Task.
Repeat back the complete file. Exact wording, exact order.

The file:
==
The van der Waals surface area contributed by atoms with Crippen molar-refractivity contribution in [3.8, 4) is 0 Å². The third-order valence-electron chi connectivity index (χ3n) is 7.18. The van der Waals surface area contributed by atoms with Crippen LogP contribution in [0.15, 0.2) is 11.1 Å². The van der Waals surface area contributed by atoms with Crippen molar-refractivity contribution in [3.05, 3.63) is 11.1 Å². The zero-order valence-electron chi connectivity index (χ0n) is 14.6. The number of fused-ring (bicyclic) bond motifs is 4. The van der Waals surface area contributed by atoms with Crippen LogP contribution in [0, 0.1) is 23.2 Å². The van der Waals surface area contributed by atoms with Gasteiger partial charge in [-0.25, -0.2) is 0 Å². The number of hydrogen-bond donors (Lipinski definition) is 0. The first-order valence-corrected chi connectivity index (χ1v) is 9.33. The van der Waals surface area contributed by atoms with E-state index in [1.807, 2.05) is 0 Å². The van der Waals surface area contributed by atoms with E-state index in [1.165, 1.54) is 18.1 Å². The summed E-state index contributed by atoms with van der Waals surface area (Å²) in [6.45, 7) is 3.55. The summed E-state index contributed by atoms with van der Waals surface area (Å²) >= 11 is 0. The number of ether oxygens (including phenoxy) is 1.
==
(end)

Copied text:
The van der Waals surface area contributed by atoms with Crippen molar-refractivity contribution in [3.8, 4) is 0 Å². The third-order valence-electron chi connectivity index (χ3n) is 7.18. The van der Waals surface area contributed by atoms with Crippen LogP contribution in [0.15, 0.2) is 11.1 Å². The van der Waals surface area contributed by atoms with Crippen molar-refractivity contribution in [3.05, 3.63) is 11.1 Å². The zero-order valence-electron chi connectivity index (χ0n) is 14.6. The number of fused-ring (bicyclic) bond motifs is 4. The van der Waals surface area contributed by atoms with Crippen LogP contribution in [0, 0.1) is 23.2 Å². The van der Waals surface area contributed by atoms with Gasteiger partial charge in [-0.25, -0.2) is 0 Å². The number of hydrogen-bond donors (Lipinski definition) is 0. The first-order valence-corrected chi connectivity index (χ1v) is 9.33. The van der Waals surface area contributed by atoms with E-state index in [1.807, 2.05) is 0 Å². The van der Waals surface area contributed by atoms with E-state index in [1.165, 1.54) is 18.1 Å². The summed E-state index contributed by atoms with van der Waals surface area (Å²) in [6.45, 7) is 3.55. The summed E-state index contributed by atoms with van der Waals surface area (Å²) >= 11 is 0. The number of ether oxygens (including phenoxy) is 1.